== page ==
n my Taming Trees series of articles (see the Related Resources for links), I explained how you can store and manipulate hierarchical data. Those articles showed how to build trees, where each node in the tree may have many children.
This series of articles discusses a generalization of trees called

*networks*. In a tree, every node must have exactly one parent node (except for the tree's root node, which has no parent).

In a network, any node (sometimes called a vertex) may be connected by links (also called edges) to any number of other nodes. Depending on the problem, links may be *directed* (pointing in one direction) or *undirected* (you can move across a link in either direction) but there's no notion of a parent node and no root.
In most representations, a link also has a *cost* (sometimes called *weight*, *distance*, or *length*) that gives the cost for traveling across the link. For example, in a street network a link's cost might be the time it takes you to drive across it. In a power network, a link's cost might be the electrical loss when current travels across the link. In a highway network, a link's cost might be the expense of building the corresponding stretch of highway (often more than two million dollars per mile, per lane).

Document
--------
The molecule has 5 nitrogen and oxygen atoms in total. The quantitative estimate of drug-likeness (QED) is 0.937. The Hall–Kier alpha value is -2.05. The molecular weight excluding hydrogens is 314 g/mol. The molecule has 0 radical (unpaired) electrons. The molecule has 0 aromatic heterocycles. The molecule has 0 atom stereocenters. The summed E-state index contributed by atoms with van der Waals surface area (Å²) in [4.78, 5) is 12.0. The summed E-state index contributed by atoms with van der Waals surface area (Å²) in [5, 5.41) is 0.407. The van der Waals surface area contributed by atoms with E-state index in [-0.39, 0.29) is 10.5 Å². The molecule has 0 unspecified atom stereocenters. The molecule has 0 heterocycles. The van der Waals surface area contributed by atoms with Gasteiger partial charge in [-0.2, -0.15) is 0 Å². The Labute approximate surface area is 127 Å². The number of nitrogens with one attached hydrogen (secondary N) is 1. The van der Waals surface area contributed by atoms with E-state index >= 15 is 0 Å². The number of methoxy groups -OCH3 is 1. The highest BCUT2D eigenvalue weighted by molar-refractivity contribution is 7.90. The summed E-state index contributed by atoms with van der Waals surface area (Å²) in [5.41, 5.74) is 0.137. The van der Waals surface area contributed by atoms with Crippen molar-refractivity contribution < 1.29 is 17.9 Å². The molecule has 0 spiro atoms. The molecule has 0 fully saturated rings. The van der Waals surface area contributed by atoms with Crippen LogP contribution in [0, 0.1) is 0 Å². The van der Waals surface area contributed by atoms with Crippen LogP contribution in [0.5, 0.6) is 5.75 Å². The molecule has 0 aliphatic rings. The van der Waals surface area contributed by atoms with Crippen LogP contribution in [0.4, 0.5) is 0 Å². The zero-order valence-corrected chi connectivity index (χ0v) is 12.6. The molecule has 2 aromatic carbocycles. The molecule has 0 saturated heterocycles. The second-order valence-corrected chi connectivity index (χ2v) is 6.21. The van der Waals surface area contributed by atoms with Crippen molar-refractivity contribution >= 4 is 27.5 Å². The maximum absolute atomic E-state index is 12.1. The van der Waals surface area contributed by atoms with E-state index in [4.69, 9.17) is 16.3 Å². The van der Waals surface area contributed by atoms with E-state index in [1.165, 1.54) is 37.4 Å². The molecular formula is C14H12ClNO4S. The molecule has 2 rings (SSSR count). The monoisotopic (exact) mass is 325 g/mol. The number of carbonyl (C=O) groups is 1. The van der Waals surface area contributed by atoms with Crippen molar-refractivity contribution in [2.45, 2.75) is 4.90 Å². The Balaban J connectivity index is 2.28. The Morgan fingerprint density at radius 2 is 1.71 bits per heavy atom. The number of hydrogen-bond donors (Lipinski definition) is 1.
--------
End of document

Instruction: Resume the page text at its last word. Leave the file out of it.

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**Figure 1. Nifty Network:** The blue numbers on this directed network show link costs. |

Figure 1 shows a small directed network. The little blue numbers give each link's cost. The letters are just labels so it's easy to refer to the nodes.
Networks can represent many real-world objects, such as the streets in a city, water pipes, power lines, computer networks, storm drains, sewer lines, railroad lines, airline connections, and so forth. In such networks, finding the shortest paths can give you the best route to drive from one point to another, the route through a computer network that uses the fewest resources on intermediate computers, the airline flight with the fewest connections, and so forth.

There are also several more subtle applications that use shortest-path calculations. If you set up a network properly, shortest paths can represent the best sequence of moves to solve problems such as Rubik's Cube or the smallest number of transformations required to convert one piece of text into another (which gives a measure of how similar the pieces are). Shortest-path calculations are also required to perform calculations such as solving the traveling salesperson problem (finding the most efficient order for visiting a series of points and returning to the starting point).
This article explains two methods for finding the shortest paths through a network. Before you can understand those algorithms, however, you need to know how to build a network in Visual Studio.